When I was a young girl in high school collecting Terminator trading cards and working Terminator analogies into all of my grade ten English class assignments, I had a dream. It was a dream that involved cyborgs and judgment days. Self-aware computers and human resistances. I had a dream of seeing a scarred, war-hardened leader look into the eyes of the man who would become his father, and send him back through time to his death.
Terminator: The Sarah Connor Chronicles gave me a whole new kind of vision of that apocalyptic future, working from the idea presented in the otherwise flawed Terminator 3: Rise of the Machines. No matter how much you try to change the past, the future will find a way — but dammit if we humans don’t keep on trying anyway. I wasn’t even upset by the cancellation of TSCC, because its cliff hanger ending gave me so many possibilities. So many more dreams for my overactive imagination to frolic and play with.
But all my dreams exploded, crashed, burned, fizzled, and died the day Terminator: Salvation tore out my soul by giving me a John Conner that couldn’t even recognize a terminator. I couldn’t even pretend that horrendous movie didn’t exist like I do with those prequels, that so-called fourth Indiana Jones movie, and what do you mean there was more than one Matrix movie? That’s crazy talk.
When I heard about the latest Terminator reboot last year, I rolled my eyes. Then they started announcing the cast, trying to play on my Game of Thrones love by offering me the mother of dragons as the new mother of destiny. I shrugged it off. You won’t hurt me again, Hollywood.
Oh who am I kidding. The truth is that I crawled under the covers and sobbed my little heart out. Hollywood has been pillaging and torturing my 1980s nostalgia for too long with reboots and remakes I never asked for. But Terminator? That’s my 80s baby. Donchu touch my precious apocalyptic cyborg baby!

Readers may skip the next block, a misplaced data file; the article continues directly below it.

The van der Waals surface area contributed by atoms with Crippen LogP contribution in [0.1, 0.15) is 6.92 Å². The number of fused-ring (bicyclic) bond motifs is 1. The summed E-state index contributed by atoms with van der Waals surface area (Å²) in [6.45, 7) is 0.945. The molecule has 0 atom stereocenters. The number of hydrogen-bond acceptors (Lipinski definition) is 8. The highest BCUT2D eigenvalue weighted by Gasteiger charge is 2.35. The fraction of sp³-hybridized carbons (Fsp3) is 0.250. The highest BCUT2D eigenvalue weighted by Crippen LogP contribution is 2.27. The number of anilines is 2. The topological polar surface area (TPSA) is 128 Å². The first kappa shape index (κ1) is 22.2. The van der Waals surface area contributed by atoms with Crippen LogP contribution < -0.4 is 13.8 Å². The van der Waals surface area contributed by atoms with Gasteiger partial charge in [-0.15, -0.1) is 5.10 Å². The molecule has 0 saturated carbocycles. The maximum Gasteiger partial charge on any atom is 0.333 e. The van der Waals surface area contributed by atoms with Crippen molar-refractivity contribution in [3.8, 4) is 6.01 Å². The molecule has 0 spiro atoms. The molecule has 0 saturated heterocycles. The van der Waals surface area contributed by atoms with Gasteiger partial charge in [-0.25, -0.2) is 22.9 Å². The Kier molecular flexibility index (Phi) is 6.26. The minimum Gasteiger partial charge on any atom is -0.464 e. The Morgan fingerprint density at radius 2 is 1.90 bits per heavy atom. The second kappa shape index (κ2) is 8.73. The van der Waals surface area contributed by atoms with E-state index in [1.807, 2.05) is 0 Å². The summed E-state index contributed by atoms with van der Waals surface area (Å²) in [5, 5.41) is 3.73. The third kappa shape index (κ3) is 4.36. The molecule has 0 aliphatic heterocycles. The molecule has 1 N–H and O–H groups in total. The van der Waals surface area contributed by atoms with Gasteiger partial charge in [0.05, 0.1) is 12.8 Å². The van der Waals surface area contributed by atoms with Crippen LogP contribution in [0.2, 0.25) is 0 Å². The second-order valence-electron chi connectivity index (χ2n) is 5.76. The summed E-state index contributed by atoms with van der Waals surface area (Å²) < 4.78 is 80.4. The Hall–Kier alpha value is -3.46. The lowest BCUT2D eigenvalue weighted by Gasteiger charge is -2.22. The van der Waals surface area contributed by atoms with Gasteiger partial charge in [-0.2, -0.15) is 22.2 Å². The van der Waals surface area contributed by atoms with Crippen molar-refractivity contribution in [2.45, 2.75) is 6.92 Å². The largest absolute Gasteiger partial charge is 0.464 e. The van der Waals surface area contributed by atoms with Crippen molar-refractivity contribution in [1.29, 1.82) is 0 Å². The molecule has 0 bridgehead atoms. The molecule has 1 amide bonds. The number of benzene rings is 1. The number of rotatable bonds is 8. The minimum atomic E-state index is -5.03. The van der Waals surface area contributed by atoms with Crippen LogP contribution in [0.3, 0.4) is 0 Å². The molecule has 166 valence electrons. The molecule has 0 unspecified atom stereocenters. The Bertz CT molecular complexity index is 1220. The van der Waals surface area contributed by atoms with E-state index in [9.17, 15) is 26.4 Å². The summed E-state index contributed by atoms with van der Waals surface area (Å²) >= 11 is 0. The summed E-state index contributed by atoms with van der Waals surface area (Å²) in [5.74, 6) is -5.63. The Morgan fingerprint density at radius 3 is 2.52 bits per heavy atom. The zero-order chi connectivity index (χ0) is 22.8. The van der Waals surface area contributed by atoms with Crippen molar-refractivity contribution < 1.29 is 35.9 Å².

Then my friend sent me the link to the new Terminator: Genisys trailer. Our subsequent conversation went something like this:
Him: New Terminator is awesome.
Me: …. what kind of awesome? Like… explosion awesome? Or rolling on the floor in my TSCC feels awesome?
Him: That last one.
Me: You understand that I would have Skynet’s cyborg babies if they get this right… don’t tease me…
Him: Seriously, I could not imagine how this could look any better. I went from not caring about it to DO WANT. I look forward to your squeals.
Me: I wonder if anyone will ever give me the scene I wanted from the Terminator novelization where John sends Kyle back.
Him: Um. Watch trailer.
Me: I was hoping you would/wouldn’t say that…
And so it was with great, gut-wrenching trepidation that I clicked. And saw this:
Okay, so maybe some nekkid white dude having a manly moment with some fully clothed white dude doesn’t do it for you, but for me?
Almost two decades! Two decades since first reading that scene in the only movie novelization I have ever read because I’m a book snob and novelizations suck! My dream of a cyborg future is finally coming true. And then the trailer just kept getting better and better when Sarah Connor, whom Kyle has been sent back to save, tells him that they’ve already been there done that. They? Oh you mean Sarah and Old Arnold. And so, the future has changed yet again.
I know some people might be tired of the messed up timeline concept, but I’m a huge fan of inconclusive endings and infinite possibilities. The Terminator saga is fueled by the belief that you can simply fix the past or future by manipulating the outcomes, but even the tiniest and/or seemingly benign change can have drastic effects — none of which can be predicted, even by Skynet. Time is a dangerous plot device, I know, but TSCC did a great job of exploring the flaws of our arrogant belief that humans can change the past and future to our advantage, not simply by destroying or saving people, but by altering them at the emotional and psychological level.
Don’t worry, Terminator: Salvation left me jaded enough that I am not totally over the moon with this trailer. As much as I am pleased with any opportunity to see Byung-hun Lee, I am skeptical about the presence of Arnold Schwarzenegger and the requisite car chases, blazing guns, and big explosions. But the twist in time has me intrigued enough to wonder if this reboot will dig a little deeper, the way TSCC did, and will give us more than just special effects and nostalgic one liners. But I have to cling to the hope that they will get it right. I mean, Michael Bay isn’t directing it, so that’s already a big positive…